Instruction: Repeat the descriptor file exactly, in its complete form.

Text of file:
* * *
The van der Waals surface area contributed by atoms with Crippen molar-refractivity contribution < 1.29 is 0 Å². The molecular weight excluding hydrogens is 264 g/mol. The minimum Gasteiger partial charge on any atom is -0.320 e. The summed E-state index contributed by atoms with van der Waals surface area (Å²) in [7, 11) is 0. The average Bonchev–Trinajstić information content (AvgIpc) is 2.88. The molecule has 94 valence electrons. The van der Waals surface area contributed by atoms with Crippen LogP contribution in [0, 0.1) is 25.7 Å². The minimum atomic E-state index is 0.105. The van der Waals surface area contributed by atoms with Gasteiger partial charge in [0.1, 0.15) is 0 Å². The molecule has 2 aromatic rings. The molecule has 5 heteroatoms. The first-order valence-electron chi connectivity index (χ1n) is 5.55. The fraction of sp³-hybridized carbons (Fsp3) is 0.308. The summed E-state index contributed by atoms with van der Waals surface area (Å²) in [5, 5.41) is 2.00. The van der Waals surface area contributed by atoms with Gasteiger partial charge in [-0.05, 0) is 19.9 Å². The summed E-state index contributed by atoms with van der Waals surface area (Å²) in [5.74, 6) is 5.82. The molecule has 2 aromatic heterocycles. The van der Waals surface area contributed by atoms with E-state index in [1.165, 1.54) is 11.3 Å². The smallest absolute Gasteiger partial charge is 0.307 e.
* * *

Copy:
The van der Waals surface area contributed by atoms with Crippen molar-refractivity contribution < 1.29 is 0 Å². The molecular weight excluding hydrogens is 264 g/mol. The minimum Gasteiger partial charge on any atom is -0.320 e. The summed E-state index contributed by atoms with van der Waals surface area (Å²) in [7, 11) is 0. The average Bonchev–Trinajstić information content (AvgIpc) is 2.88. The molecule has 94 valence electrons. The van der Waals surface area contributed by atoms with Crippen LogP contribution in [0, 0.1) is 25.7 Å². The minimum atomic E-state index is 0.105. The van der Waals surface area contributed by atoms with Gasteiger partial charge in [0.1, 0.15) is 0 Å². The molecule has 2 aromatic rings. The molecule has 5 heteroatoms. The first-order valence-electron chi connectivity index (χ1n) is 5.55. The fraction of sp³-hybridized carbons (Fsp3) is 0.308. The summed E-state index contributed by atoms with van der Waals surface area (Å²) in [5, 5.41) is 2.00. The van der Waals surface area contributed by atoms with Gasteiger partial charge in [-0.05, 0) is 19.9 Å². The summed E-state index contributed by atoms with van der Waals surface area (Å²) in [5.74, 6) is 5.82. The molecule has 2 aromatic heterocycles. The van der Waals surface area contributed by atoms with E-state index in [1.165, 1.54) is 11.3 Å². The smallest absolute Gasteiger partial charge is 0.307 e.